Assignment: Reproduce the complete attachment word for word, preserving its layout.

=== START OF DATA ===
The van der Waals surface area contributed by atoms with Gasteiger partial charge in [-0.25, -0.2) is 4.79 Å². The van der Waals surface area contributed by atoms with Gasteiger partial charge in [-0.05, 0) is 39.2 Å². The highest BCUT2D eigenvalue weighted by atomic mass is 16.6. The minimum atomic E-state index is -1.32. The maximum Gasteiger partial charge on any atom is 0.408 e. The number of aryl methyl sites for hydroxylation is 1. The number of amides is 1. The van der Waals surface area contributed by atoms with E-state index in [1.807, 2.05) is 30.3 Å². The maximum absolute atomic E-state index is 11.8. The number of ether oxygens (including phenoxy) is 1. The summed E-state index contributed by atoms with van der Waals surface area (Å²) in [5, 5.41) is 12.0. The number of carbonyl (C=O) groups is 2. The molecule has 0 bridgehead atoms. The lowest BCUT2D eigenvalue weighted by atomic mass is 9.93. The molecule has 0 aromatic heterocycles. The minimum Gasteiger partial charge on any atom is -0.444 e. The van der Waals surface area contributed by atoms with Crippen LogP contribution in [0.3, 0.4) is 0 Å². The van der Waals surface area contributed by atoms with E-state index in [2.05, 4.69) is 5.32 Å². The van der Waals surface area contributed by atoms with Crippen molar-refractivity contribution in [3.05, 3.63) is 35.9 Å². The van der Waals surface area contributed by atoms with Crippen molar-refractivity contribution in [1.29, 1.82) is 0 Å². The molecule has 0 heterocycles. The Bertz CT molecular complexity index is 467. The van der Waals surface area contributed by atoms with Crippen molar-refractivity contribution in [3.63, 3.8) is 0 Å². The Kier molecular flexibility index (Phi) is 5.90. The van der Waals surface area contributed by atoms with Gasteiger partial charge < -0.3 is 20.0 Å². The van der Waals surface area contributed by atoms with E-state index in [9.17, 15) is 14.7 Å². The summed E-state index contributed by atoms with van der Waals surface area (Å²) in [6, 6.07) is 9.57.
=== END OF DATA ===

The van der Waals surface area contributed by atoms with Gasteiger partial charge in [-0.25, -0.2) is 4.79 Å². The van der Waals surface area contributed by atoms with Gasteiger partial charge in [-0.05, 0) is 39.2 Å². The highest BCUT2D eigenvalue weighted by atomic mass is 16.6. The minimum atomic E-state index is -1.32. The maximum Gasteiger partial charge on any atom is 0.408 e. The number of aryl methyl sites for hydroxylation is 1. The number of amides is 1. The van der Waals surface area contributed by atoms with E-state index in [1.807, 2.05) is 30.3 Å². The maximum absolute atomic E-state index is 11.8. The number of ether oxygens (including phenoxy) is 1. The summed E-state index contributed by atoms with van der Waals surface area (Å²) in [5, 5.41) is 12.0. The number of carbonyl (C=O) groups is 2. The molecule has 0 bridgehead atoms. The lowest BCUT2D eigenvalue weighted by atomic mass is 9.93. The molecule has 0 aromatic heterocycles. The minimum Gasteiger partial charge on any atom is -0.444 e. The van der Waals surface area contributed by atoms with Crippen LogP contribution in [0.3, 0.4) is 0 Å². The van der Waals surface area contributed by atoms with E-state index in [2.05, 4.69) is 5.32 Å². The van der Waals surface area contributed by atoms with Crippen molar-refractivity contribution in [3.05, 3.63) is 35.9 Å². The van der Waals surface area contributed by atoms with Crippen molar-refractivity contribution in [1.29, 1.82) is 0 Å². The molecule has 0 heterocycles. The Bertz CT molecular complexity index is 467. The van der Waals surface area contributed by atoms with Crippen molar-refractivity contribution in [3.63, 3.8) is 0 Å². The Kier molecular flexibility index (Phi) is 5.90. The van der Waals surface area contributed by atoms with Gasteiger partial charge < -0.3 is 20.0 Å². The van der Waals surface area contributed by atoms with E-state index in [9.17, 15) is 14.7 Å². The summed E-state index contributed by atoms with van der Waals surface area (Å²) in [6, 6.07) is 9.57.